An indwelling urinary catheter is a tube that is placed into the bladder to collect urine. A catheter associated urinary tract infection can occur when a urinary catheter is in place and germs are present.
Standardized Infection Ratio (SIR)
If the SIR is = to 1 then the number of actual infections is the same as the number predicted
If the SIR is <1 then the number of actual infections is less than the number predicted
If the SIR is >1 then the number of actual infections is greater than the number predicted.
What we are doing to reduce catheter associated urinary tract infections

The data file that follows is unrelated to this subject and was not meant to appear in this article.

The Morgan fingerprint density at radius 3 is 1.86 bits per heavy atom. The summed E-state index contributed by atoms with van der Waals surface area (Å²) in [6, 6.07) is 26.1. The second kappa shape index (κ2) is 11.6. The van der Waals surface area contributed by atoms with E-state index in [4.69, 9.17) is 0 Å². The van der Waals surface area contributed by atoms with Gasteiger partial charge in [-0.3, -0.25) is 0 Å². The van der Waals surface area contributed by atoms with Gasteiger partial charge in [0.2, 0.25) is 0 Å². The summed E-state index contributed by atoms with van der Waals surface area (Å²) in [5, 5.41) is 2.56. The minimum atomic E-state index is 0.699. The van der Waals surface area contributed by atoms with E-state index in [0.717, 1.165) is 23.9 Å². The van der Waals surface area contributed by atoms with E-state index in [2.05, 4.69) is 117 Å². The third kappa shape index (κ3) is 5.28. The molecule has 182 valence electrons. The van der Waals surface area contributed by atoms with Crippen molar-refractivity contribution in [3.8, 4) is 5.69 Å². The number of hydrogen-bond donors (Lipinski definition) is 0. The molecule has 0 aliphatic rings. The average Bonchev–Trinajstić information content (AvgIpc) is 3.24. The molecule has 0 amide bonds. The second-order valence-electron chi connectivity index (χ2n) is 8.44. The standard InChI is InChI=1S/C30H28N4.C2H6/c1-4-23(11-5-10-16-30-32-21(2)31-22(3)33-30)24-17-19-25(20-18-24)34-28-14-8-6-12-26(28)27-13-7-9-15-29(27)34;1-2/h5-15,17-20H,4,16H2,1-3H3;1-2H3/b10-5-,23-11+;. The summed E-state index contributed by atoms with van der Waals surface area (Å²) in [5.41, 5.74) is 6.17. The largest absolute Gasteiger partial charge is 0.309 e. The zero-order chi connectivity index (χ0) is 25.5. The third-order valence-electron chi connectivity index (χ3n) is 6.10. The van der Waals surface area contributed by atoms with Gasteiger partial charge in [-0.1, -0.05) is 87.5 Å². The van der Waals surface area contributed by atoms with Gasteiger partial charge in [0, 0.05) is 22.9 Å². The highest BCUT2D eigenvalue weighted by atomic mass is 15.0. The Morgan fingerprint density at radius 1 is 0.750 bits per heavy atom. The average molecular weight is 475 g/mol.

To prevent catheter associated urinary tract infections, our doctors, nurses, and other health care providers:
- Only use a urinary catheter when it is medically necessary
- Clean their hands with soap and water or an alcohol based hand rub, and put on gloves before putting in and taking out a catheter
- Clean the patient's skin with an antiseptic cleaner before putting in the catheter
- Clean the catheter daily and as needed
- Empty the catheter on a regular basis
- Handle the catheter with care to prevent opportunity for infection
- Decide every day whether the patient still needs to have a urinary catheter and remove it as soon as possible